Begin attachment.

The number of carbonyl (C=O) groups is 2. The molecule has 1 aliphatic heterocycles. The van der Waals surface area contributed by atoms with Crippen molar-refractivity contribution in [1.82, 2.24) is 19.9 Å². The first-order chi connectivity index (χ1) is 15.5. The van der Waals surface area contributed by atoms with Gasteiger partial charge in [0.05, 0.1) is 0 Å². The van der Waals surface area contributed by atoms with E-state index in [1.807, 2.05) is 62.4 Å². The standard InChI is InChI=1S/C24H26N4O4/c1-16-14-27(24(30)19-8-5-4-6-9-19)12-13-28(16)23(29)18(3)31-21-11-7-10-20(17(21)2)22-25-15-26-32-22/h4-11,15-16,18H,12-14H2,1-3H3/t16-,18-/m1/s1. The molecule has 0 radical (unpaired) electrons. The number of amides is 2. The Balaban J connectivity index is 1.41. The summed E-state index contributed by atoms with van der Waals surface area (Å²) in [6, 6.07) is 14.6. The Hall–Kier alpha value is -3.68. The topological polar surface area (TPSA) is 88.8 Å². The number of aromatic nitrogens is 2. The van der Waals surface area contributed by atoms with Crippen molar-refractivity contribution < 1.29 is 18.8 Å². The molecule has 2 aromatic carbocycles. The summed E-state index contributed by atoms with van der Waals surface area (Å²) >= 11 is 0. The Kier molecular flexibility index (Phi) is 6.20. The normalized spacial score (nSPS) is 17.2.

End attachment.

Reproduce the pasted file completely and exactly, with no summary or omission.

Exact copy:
The number of carbonyl (C=O) groups is 2. The molecule has 1 aliphatic heterocycles. The van der Waals surface area contributed by atoms with Crippen molar-refractivity contribution in [1.82, 2.24) is 19.9 Å². The first-order chi connectivity index (χ1) is 15.5. The van der Waals surface area contributed by atoms with Gasteiger partial charge in [0.05, 0.1) is 0 Å². The van der Waals surface area contributed by atoms with E-state index in [1.807, 2.05) is 62.4 Å². The standard InChI is InChI=1S/C24H26N4O4/c1-16-14-27(24(30)19-8-5-4-6-9-19)12-13-28(16)23(29)18(3)31-21-11-7-10-20(17(21)2)22-25-15-26-32-22/h4-11,15-16,18H,12-14H2,1-3H3/t16-,18-/m1/s1. The molecule has 0 radical (unpaired) electrons. The number of amides is 2. The Balaban J connectivity index is 1.41. The summed E-state index contributed by atoms with van der Waals surface area (Å²) in [6, 6.07) is 14.6. The Hall–Kier alpha value is -3.68. The topological polar surface area (TPSA) is 88.8 Å². The number of aromatic nitrogens is 2. The van der Waals surface area contributed by atoms with Crippen molar-refractivity contribution < 1.29 is 18.8 Å². The molecule has 2 aromatic carbocycles. The summed E-state index contributed by atoms with van der Waals surface area (Å²) >= 11 is 0. The Kier molecular flexibility index (Phi) is 6.20. The normalized spacial score (nSPS) is 17.2.